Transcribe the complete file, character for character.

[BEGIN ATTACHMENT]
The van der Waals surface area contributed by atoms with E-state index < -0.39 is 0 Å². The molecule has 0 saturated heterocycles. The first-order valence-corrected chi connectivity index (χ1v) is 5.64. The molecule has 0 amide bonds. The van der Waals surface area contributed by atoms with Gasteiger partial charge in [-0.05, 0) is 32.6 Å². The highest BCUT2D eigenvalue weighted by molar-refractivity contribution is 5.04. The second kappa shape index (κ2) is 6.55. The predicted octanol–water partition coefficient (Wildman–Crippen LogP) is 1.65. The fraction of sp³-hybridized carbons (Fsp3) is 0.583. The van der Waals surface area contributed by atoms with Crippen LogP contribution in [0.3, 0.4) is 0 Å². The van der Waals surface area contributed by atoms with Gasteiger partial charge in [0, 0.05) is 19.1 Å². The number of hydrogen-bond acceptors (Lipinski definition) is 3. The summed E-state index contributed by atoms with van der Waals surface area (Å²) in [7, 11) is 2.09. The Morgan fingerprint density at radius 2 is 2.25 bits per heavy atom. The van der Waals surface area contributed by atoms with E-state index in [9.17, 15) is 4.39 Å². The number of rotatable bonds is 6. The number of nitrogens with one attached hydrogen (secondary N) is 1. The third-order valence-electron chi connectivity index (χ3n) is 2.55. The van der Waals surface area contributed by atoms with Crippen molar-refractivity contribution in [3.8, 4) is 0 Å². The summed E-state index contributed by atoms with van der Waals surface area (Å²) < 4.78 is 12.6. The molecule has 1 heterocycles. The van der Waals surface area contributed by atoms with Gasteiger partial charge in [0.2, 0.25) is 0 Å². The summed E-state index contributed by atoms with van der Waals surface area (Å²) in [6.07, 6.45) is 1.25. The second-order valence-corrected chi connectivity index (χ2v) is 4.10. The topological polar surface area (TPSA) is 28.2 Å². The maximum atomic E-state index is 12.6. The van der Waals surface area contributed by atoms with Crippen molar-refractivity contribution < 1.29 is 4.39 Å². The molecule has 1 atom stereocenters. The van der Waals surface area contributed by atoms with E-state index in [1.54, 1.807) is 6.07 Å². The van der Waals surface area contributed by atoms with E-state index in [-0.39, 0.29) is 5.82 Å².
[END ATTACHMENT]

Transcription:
The van der Waals surface area contributed by atoms with E-state index < -0.39 is 0 Å². The molecule has 0 saturated heterocycles. The first-order valence-corrected chi connectivity index (χ1v) is 5.64. The molecule has 0 amide bonds. The van der Waals surface area contributed by atoms with Gasteiger partial charge in [-0.05, 0) is 32.6 Å². The highest BCUT2D eigenvalue weighted by molar-refractivity contribution is 5.04. The second kappa shape index (κ2) is 6.55. The predicted octanol–water partition coefficient (Wildman–Crippen LogP) is 1.65. The fraction of sp³-hybridized carbons (Fsp3) is 0.583. The van der Waals surface area contributed by atoms with Crippen LogP contribution in [0.3, 0.4) is 0 Å². The van der Waals surface area contributed by atoms with Gasteiger partial charge in [0, 0.05) is 19.1 Å². The number of hydrogen-bond acceptors (Lipinski definition) is 3. The summed E-state index contributed by atoms with van der Waals surface area (Å²) in [7, 11) is 2.09. The Morgan fingerprint density at radius 2 is 2.25 bits per heavy atom. The van der Waals surface area contributed by atoms with E-state index in [9.17, 15) is 4.39 Å². The number of rotatable bonds is 6. The number of nitrogens with one attached hydrogen (secondary N) is 1. The third-order valence-electron chi connectivity index (χ3n) is 2.55. The van der Waals surface area contributed by atoms with Crippen molar-refractivity contribution in [3.8, 4) is 0 Å². The summed E-state index contributed by atoms with van der Waals surface area (Å²) < 4.78 is 12.6. The molecule has 1 heterocycles. The van der Waals surface area contributed by atoms with Gasteiger partial charge in [0.2, 0.25) is 0 Å². The summed E-state index contributed by atoms with van der Waals surface area (Å²) in [6.07, 6.45) is 1.25. The second-order valence-corrected chi connectivity index (χ2v) is 4.10. The topological polar surface area (TPSA) is 28.2 Å². The maximum atomic E-state index is 12.6. The van der Waals surface area contributed by atoms with Crippen molar-refractivity contribution < 1.29 is 4.39 Å². The molecule has 1 atom stereocenters. The van der Waals surface area contributed by atoms with E-state index in [1.54, 1.807) is 6.07 Å². The van der Waals surface area contributed by atoms with E-state index in [-0.39, 0.29) is 5.82 Å².